Thus, conventional and digitalized radiographs are not comparable and digitalized radiographs cannot be recommended for measuring alveolar bone loss since to do so will result in an incorrect diagnosis.


Khocht, A., Janal, M. Harasty, L., et al. Comparison of direct digital and conventional intraoral radiographs in detecting alveolar bone loss. J Am Dent Assoc. 134:1468-1475. 2003.


Contraindications to immediate loading of an implant are

1. metabolic disease.

2. inadequate bone volume.

3. poor bone density.

4. clenching habit.

A. 1, 2, 3

B. 1 and 3

C. 2 and 4

D. 4 only

E. All of the above


Immediate loading of dental implants implies that the occlusal surfaces and implants are loaded at the time of surgery with a provisional or definitive restoration. Both the edentulous mandible and the single anterior tooth restoration are candidates for implants with immediate loading.

Edentulous mandibles restored by an overdenture are the least at risk to occlusal overload in the immediate method and four or more implants are recommended. For successful outcome, there should be moderate bone height and width into which screw-type implants at least 10 mm long are inserted between the mental foramina, then splinted.

Contraindications to an immediate loading protocol include severe metabolic diseases, inadequate bone volume, poor bone density, and severe parafunction (e.g., bruxing, clenching).


Misch, C.E., Hahn, J., Misch, C.M., et al. Workshop guidelines on immediate loading in implant dentistry. J Oral Implantology. 5:283-288, 2004.


The first radiographic sign of early periodontitis is fuzziness of the lamina dura at the crest of the septum.

After dental prophylaxis, there is a major alteration in the bacterial composition of the gingival crevice.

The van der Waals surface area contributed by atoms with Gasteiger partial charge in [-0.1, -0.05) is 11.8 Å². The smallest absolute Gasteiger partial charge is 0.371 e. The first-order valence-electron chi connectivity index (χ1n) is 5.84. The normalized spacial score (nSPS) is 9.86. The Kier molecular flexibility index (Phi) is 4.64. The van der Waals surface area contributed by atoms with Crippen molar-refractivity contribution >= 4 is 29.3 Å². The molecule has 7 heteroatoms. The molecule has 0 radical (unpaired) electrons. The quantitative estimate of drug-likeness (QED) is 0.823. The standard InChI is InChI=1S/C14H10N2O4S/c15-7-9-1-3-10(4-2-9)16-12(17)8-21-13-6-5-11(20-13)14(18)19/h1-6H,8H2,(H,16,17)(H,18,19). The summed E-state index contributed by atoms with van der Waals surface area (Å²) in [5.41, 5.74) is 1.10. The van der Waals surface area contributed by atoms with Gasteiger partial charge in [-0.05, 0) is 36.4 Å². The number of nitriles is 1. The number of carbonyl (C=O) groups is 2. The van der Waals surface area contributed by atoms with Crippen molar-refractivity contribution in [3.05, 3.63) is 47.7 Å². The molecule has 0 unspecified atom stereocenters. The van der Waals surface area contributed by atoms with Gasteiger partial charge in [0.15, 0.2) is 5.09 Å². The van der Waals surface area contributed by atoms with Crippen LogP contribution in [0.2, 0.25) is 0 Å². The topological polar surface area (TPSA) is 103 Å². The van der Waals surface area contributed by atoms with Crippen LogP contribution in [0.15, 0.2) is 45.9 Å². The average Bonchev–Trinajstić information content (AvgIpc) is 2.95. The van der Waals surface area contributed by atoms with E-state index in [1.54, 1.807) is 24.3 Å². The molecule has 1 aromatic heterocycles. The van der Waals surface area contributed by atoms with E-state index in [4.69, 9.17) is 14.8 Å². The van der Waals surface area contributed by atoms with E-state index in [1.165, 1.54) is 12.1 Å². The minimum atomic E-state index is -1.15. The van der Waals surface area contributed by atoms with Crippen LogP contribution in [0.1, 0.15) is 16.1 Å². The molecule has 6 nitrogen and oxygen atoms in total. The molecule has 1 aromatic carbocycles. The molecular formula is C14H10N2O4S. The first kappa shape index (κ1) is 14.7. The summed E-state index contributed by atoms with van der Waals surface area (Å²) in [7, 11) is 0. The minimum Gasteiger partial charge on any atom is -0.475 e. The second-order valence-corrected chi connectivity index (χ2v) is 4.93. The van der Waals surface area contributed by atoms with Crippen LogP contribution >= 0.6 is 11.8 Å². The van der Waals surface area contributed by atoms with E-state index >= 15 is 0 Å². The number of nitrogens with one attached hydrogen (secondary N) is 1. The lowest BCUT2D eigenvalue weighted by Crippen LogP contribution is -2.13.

A. The first statement is true, the second is false.

B. The first statement is false, the second is true.

C. Both statements are true.

D. Both statements are false.


Periodontal diseases arise from bacterial infection around the teeth, triggering an inflammatory response. Diagnosis of periodontitis is made when there is evidence of attachment loss between the tooth and supporting tissues resulting in a pocket. On probing for pocket depth, bleeding is elicited.

Radiographic evidence initially shows as a fuzziness of the lamina dura at the mesial and distal aspects of the crest of the interdental septum. This is followed by a cratering of the crest as calcium salts are lost from the bone by osteoclastic activity and finally by a loss in the height of the interdental crest.

A recent study examined the microfloral changes in patients after dental prophylaxis. Such regular care provides a measurable reduction in the signs of gingivitis, and this study showed that, of 40 identified bacteria, there was a reduction in total numbers, but little change in the composition. It further suggested that the microbia of periodontitis are more specific and that bacterial samplings will not help the diagnosis of periodontitis.

It would appear, however, that sampling of inflammatory markers such as prostaglandins and cytokines from within the gingival crevicular fluid, help both in diagnosing and identifying people at risk to periodontal disease.


1.Champagne, C.M., Buchanan, W., Reddy, M.S., et al. Potential for gingival crevice fluid measures as predictors of risk for periodontal diseases. Periodontol 2000. 31:167-180, 2003.

2.Goodson, J.M., Palys, M.D., Carpino, E., et al. Microbial changes associated with dental prophylaxis. JADA. 135:15
59-1564, 2004.

Answers to the August 2006 SLSA Questions

29. B

30. C

31. B

32. E

Funding for the SLSA program has been provided by: Colgate